Portland photographer Isabella Cassini loves food.
“If we look at how much we talk about and photograph and video food in our culture, we love food. I think photographing it and just having a lot of fun and playing with it showcases that even more and especially doing exceptionally fun things with it,” she said.
Cassini also embraces the chaos of life.
“I don’t like to shy away from the ugly parts of life, the painful parts. And oftentimes those can mean chaos,” she said. “Not that I would want to invite it in!”
Cassini combines her love of food and tolerance of chaos into her latest photography project, “Splashes, Crashes, and Smashes.”
In her studio, Cassini takes foods that we normally don’t think go well together, like raw eggs and macaroons, and smashes them against each other.
The result? A beautiful mess.
“I’d like to think that it also invites other people to explore the chaos for themselves. Everything isn’t always pretty and really, we’re just all giant messes on the inside, just like a cracked egg yolk,” she said.
To achieve this, Cassini built two ramps out of wood and plexiglass, and faced them so that when she dropped the food, they would smash together in the middle.
Meanwhile, she has her digital camera set up right in the middle to in an attempt to capture the exact moment the two foods crash together.
“It was a lot of trial and error and the whole idea behind them was to be able to throw two different food items, liquid whatever it may be down them and into each other. And so that they would crash in the middle and create something explosive and exciting and unexpected,” she said.
For 15 years, Cassini worked as a commercial food photographer, creating the perfect image of our favorite food and drink. But during the 2020 COVID-19 pandemic, she started “Splashes, Crashes and Smashes” to explore her artistic and fine arts side.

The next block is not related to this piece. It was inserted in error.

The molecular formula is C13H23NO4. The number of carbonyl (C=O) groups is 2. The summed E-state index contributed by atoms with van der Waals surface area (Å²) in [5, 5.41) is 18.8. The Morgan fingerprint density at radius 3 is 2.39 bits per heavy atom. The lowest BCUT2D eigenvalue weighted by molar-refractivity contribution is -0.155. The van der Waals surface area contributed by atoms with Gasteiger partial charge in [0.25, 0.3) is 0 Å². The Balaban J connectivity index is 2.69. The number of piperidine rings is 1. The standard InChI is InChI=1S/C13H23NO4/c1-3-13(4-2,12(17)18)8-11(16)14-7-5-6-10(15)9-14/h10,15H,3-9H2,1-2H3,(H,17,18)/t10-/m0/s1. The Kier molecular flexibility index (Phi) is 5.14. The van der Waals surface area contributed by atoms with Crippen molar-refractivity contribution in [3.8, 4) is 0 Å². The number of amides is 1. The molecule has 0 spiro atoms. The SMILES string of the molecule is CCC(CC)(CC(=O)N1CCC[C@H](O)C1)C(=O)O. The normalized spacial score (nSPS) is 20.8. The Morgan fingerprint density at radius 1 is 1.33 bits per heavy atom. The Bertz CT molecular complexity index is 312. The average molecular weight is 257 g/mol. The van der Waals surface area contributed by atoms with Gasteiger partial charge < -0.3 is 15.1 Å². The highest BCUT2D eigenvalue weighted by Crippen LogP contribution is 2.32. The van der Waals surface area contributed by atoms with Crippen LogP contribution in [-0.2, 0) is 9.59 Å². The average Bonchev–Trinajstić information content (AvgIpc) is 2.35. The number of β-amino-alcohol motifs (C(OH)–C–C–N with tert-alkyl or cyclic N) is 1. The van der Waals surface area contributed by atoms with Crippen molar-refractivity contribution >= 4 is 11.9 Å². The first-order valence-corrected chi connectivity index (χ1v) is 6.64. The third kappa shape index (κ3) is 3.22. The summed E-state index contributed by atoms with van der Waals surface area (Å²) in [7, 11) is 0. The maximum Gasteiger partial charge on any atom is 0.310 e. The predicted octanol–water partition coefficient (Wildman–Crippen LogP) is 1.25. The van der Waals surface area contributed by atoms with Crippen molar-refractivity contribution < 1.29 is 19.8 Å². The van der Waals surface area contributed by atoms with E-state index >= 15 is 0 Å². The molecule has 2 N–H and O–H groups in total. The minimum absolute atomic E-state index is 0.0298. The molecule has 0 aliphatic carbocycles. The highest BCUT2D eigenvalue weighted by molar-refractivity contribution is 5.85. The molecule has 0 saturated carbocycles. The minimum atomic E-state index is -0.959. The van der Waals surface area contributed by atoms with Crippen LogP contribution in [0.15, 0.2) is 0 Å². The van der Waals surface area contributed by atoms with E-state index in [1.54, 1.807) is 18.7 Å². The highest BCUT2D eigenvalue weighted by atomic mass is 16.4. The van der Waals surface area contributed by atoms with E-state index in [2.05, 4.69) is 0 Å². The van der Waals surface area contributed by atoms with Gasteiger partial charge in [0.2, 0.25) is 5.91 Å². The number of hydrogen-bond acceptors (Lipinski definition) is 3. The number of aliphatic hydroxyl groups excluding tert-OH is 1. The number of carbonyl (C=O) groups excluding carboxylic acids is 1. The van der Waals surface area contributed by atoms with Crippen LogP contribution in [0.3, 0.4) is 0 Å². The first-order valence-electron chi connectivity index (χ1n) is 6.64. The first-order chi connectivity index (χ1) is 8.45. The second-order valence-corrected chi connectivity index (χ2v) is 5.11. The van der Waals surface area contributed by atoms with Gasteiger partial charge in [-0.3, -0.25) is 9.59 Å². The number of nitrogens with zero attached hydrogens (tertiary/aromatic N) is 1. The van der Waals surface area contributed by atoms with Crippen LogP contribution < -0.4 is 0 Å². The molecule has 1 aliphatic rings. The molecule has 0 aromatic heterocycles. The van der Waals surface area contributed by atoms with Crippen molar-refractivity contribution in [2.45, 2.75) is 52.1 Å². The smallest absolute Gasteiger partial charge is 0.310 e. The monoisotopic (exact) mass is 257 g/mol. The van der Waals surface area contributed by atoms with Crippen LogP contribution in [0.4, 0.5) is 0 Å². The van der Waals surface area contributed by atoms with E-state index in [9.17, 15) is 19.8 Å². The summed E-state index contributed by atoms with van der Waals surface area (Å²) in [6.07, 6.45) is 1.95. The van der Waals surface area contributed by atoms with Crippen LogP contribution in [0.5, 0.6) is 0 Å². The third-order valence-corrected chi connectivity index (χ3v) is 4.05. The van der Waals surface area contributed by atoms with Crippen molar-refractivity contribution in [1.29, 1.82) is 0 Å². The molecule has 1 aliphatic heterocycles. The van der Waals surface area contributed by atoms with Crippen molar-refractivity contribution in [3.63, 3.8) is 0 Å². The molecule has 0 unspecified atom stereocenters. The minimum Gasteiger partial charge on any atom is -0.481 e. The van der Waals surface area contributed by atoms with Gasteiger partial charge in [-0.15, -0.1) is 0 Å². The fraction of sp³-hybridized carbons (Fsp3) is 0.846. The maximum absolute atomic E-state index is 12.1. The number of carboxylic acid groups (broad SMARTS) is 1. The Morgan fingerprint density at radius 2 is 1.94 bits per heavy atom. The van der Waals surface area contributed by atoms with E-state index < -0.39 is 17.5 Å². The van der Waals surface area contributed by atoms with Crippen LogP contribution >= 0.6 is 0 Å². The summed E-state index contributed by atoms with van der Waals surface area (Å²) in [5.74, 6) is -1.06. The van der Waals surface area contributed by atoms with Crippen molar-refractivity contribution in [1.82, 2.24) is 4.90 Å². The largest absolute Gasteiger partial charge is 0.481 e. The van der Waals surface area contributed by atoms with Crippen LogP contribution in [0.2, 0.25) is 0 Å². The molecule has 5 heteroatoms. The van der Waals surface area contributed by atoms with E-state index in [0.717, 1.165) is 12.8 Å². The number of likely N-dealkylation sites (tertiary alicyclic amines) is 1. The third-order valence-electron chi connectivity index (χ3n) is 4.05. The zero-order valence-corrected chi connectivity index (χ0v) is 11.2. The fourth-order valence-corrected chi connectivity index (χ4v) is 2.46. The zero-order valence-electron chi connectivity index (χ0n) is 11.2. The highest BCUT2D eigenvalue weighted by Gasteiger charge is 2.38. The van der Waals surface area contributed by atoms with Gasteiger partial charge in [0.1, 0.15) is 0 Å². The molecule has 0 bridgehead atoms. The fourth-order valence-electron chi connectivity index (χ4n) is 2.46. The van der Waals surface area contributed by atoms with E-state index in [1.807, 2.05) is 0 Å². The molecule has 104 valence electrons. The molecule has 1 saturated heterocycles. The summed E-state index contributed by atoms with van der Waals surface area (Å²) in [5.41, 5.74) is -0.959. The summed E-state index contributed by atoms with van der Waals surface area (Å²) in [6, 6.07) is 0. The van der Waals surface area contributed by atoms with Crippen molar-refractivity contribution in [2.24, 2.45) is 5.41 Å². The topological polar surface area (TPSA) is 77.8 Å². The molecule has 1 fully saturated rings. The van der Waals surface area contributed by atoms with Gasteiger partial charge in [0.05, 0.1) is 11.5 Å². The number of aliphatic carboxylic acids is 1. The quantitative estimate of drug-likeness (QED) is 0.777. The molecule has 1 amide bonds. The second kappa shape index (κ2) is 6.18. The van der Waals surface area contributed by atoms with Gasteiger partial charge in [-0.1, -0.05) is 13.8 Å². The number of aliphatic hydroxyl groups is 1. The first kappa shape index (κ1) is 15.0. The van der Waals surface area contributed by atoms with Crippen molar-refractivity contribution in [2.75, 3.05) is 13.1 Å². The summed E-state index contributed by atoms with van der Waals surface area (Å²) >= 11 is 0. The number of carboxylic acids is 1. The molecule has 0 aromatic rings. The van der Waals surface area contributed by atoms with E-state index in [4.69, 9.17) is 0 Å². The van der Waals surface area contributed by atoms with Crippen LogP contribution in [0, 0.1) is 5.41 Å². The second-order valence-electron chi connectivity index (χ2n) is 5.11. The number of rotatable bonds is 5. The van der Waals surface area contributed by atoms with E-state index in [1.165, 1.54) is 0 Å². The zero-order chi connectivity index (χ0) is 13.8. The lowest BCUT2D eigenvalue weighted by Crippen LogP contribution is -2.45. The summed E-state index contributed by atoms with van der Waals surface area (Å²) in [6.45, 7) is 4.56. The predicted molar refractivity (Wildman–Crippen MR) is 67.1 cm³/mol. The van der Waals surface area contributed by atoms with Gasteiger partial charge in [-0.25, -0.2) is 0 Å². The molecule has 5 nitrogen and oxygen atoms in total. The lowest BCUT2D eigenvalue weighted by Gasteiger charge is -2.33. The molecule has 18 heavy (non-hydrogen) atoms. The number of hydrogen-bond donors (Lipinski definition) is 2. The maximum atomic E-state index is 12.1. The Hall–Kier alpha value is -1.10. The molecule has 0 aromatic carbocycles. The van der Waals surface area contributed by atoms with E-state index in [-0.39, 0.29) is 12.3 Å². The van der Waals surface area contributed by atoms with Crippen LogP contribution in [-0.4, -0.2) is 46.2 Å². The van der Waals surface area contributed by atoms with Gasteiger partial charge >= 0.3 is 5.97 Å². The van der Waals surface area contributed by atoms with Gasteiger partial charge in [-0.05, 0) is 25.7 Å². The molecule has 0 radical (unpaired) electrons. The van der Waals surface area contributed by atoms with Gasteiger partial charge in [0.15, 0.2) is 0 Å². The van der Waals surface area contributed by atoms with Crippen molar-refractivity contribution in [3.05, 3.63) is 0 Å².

Cassini’s love of food and photography as an art came at a young age. Her father was a filmmaker and gave Cassini her first camera.
“Photography just really allowed me to articulate myself in a way that was just very accessible and as I started diving more into it, there were just so many subjects to explore and the way I could express myself artistically with lighting uh choosing subjects,” she said.
She became drawn to food photography in 2008 which allowed her to express her creativity.
“I think food visually was just very exciting. I was really able to teach myself about lighting and composition and it allowed me to explore, it’s just a very versatile subject.”
She further explores her love of food with her “Kaleidoscope” series.
“My ‘Kaleidoscope’ series was one of the first portfolios I started doing and that inspiration really came from, I think a lot of ethnic markets in Los Angeles,” she said.
Like “Splashes, Crashes and Smashes,” Cassini photographs food in unique and interesting ways. But unlike the chaos, she focuses on order, and pattern.
“They’re not kaleidoscopes in the sense that they’re a repeating pattern. There is a lot of precision and perfection that goes into placing every little thing where I want it to be,” she said.
Cassini said the kaleidoscope and the smashes projects are different representations of her creative process.
“One is leading more into the chaos and letting things happen as they happen. The other is I want this to look a specific way. "
“I think that’s part of why I love ‘Kaleidoscope’ so much because it really is about seeing how they are all going to fit together and it’s almost as if they have a perfect place, but I just haven’t figured it out yet,” she said.
Through her projects like “Splashes, Crashes and Smashes,” Cassini hopes people embrace the not-so-perfect sides of themselves.
“Sometimes I do feel like I’m here to let people know like they’re OK, just the way they are, perfectly imperfect,” she said.